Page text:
Commentary

Conservative hypocrisy front and center again on issue of state employees and job tenure

This morning’s big story in Raleigh’s News & Observer concerns the actions of Pat McCrory to make hundreds of political appointees into career state employees right before he left office.

This is from reporter Colin Campbell’s story, “Before leaving office, McCrory protected 908 state jobs from political firings”:

  • After McCrory took office in 2013 as the first Republican governor in decades, the legislature raised the number of positions the governor had the power to exempt to 1,500.
  • McCrory didn’t use all of those slots. At the beginning of last November, he had classified 1,212 jobs as exempt from the protections.
  • As part of a series of moves in December to reduce Cooper’s appointment powers, the Republican-dominated legislature lowered the maximum to 425 positions.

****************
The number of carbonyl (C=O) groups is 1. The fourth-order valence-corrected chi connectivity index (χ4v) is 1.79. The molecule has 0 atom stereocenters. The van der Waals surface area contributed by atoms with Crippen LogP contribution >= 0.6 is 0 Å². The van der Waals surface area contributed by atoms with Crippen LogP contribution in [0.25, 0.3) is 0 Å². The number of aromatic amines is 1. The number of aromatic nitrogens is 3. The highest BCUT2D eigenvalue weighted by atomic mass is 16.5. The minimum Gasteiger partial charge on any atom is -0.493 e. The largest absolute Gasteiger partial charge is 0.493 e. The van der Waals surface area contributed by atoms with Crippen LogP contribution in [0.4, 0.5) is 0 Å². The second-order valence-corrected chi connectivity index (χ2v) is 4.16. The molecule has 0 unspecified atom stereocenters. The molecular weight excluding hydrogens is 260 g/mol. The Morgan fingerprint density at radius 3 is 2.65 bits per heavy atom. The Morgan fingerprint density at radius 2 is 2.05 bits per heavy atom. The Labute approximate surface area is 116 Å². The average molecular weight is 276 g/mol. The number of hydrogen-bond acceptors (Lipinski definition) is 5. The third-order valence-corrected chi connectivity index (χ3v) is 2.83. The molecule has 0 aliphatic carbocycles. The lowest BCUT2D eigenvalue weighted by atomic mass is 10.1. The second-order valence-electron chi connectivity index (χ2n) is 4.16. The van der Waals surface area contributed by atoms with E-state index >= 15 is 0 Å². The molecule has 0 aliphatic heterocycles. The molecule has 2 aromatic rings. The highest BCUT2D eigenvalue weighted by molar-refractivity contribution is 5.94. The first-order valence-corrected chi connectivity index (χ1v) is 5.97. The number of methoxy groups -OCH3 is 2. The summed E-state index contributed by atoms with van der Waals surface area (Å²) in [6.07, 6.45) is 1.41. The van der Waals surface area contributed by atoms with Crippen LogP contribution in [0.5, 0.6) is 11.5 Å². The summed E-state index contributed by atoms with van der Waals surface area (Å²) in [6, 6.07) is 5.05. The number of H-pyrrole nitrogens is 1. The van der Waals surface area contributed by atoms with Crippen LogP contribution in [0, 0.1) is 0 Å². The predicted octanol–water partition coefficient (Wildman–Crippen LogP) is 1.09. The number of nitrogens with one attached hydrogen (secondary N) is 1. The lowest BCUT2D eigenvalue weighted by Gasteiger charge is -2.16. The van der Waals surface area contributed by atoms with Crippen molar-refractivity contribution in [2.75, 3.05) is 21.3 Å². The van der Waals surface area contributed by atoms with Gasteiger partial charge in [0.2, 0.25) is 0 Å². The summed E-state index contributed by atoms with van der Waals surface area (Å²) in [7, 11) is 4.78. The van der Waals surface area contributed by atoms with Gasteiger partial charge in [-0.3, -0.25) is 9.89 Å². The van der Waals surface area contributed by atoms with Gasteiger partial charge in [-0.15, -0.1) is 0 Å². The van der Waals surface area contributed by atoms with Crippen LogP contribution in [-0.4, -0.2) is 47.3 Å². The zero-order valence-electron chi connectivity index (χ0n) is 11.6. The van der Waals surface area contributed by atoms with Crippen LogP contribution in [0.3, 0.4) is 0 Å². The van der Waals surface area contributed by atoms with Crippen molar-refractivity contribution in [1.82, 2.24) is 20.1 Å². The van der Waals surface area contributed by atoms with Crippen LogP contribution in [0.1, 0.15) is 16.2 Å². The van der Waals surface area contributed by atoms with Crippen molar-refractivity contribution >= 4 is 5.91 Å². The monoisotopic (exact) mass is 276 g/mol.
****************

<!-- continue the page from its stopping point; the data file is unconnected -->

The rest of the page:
• By the end of December, McCrory had changed 908 jobs to give them Personnel Act protections. Of those, 105 positions were vacant and 803 had employees who gained the protections. McCrory’s administration had hired 124 of the affected employees, while 679 had been working in state government before McCrory took office in 2013, according to the Office of State Human Resources.

On of the greatest ironies in this development, of course, is that conservatives have long crusaded against protected career status for workers (i.e. the right to be fired only for “good cause”) — be they educators seeking “tenure” or private sector employees combating the doctrine of “employment at will.” Here’s the Pope-Civitas Institute commenting on a so-called education reform bill passed by the General Assembly a few years’ back:

“While this legislation was important, the most significant provision to improve teacher quality was approval of legislation to eliminate teacher career status”

Funny isn’t it, how those same groups are now utterly silent about the actions of a conservative governor to provide similar protections to hundreds of favored state employees — at least one of whom was, according to the N&O, you guessed it, a former Civitas employee.

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